“That’s 100 percent part of the hiring process,” McElwain said.
At SEC Media Days two weeks ago, Anfernee Jennings, a 2018 starting linebacker, was asked to assess the difference between 2017 defensive coordinator Jeremy Pruitt, and his replacement, Tosh Lupoi. “It’s going to be much of the same thing, just a different person calling it.” Jennings said.
To be sure, Alabama has other structural advantages that could cancel out the disadvantage of its sweeping staff overhaul. The Crimson Tide generally have more good players than any other program in the SEC (53 draft picks the last six seasons, 15 in the first round). Also, the SEC has lost some of its finest coaches in the Saban era — Florida’s Urban Meyer is now at Ohio State, South Carolina’s Steve Spurrier is retired, L.S.U.’s Les Miles got fired after failing to match the big red rival. Their replacements have been no match for Saban so far.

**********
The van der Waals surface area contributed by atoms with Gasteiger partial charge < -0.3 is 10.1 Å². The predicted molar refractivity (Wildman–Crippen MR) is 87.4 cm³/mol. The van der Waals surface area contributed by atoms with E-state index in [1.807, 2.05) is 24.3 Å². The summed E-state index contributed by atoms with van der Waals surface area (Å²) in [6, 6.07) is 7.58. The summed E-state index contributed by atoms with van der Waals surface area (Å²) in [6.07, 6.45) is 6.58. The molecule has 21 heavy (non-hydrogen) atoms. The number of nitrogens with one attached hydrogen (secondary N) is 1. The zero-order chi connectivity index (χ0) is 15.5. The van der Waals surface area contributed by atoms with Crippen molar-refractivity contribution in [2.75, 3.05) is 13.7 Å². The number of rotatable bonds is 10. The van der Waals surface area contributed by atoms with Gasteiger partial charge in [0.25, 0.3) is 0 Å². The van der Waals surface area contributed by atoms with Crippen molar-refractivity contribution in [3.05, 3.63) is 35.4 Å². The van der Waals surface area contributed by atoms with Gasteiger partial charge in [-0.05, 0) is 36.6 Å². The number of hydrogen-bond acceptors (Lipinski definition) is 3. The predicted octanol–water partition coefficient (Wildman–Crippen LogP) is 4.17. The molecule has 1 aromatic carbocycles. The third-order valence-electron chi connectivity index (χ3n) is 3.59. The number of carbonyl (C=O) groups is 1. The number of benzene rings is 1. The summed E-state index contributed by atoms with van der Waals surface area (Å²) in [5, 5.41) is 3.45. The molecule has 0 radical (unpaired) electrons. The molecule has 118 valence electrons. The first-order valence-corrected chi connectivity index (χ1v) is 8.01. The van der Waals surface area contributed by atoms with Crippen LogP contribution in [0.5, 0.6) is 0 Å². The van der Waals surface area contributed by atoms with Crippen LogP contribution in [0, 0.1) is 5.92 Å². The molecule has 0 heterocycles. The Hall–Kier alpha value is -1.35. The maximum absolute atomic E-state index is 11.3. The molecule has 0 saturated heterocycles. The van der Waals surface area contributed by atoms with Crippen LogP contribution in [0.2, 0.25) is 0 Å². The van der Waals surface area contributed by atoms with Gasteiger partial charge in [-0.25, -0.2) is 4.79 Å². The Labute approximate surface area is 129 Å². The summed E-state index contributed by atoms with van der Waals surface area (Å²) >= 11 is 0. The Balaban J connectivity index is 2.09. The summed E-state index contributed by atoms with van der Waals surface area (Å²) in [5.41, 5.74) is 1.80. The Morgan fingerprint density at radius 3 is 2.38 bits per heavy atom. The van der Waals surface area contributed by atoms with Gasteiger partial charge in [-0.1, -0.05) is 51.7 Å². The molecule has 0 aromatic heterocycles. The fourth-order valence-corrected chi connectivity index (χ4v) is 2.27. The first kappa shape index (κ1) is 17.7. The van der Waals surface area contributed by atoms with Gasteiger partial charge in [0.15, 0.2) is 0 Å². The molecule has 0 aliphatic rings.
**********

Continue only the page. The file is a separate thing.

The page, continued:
In the last two years, impatient fans and boosters have forced school presidents to replace three coaches in the SEC’s Western Division, who were not able to compete with Saban (Texas A&M’s Kevin Sumlin, Arkansas’ Bret Bielema and Miles). A fourth coach, Mississippi’s Hugh Freeze, was fired for reasons related to trying to keep up with Alabama: N.C.A.A. recruiting violations. Since 2012, every school in the SEC, besides Alabama, has replaced its head coach, which means those schools have their own staff turnover to manage.
Schools trying to compete with Saban invariably take a step back attempting a big step forward, which is similar to what is happening in the N.F.L.’s A.F.C. East. Owners fire coaches failing to catch Saban’s friend, Bill Belichick, who has coached the New England Patriots since 2000.
“That’s one of the amazing things about Saban,” Bowden said. “He doesn’t just lose a good man, he loses good men, and I don’t see any shortage of the number of quality players and how they play. I’ve tried to figure out why, why, why.”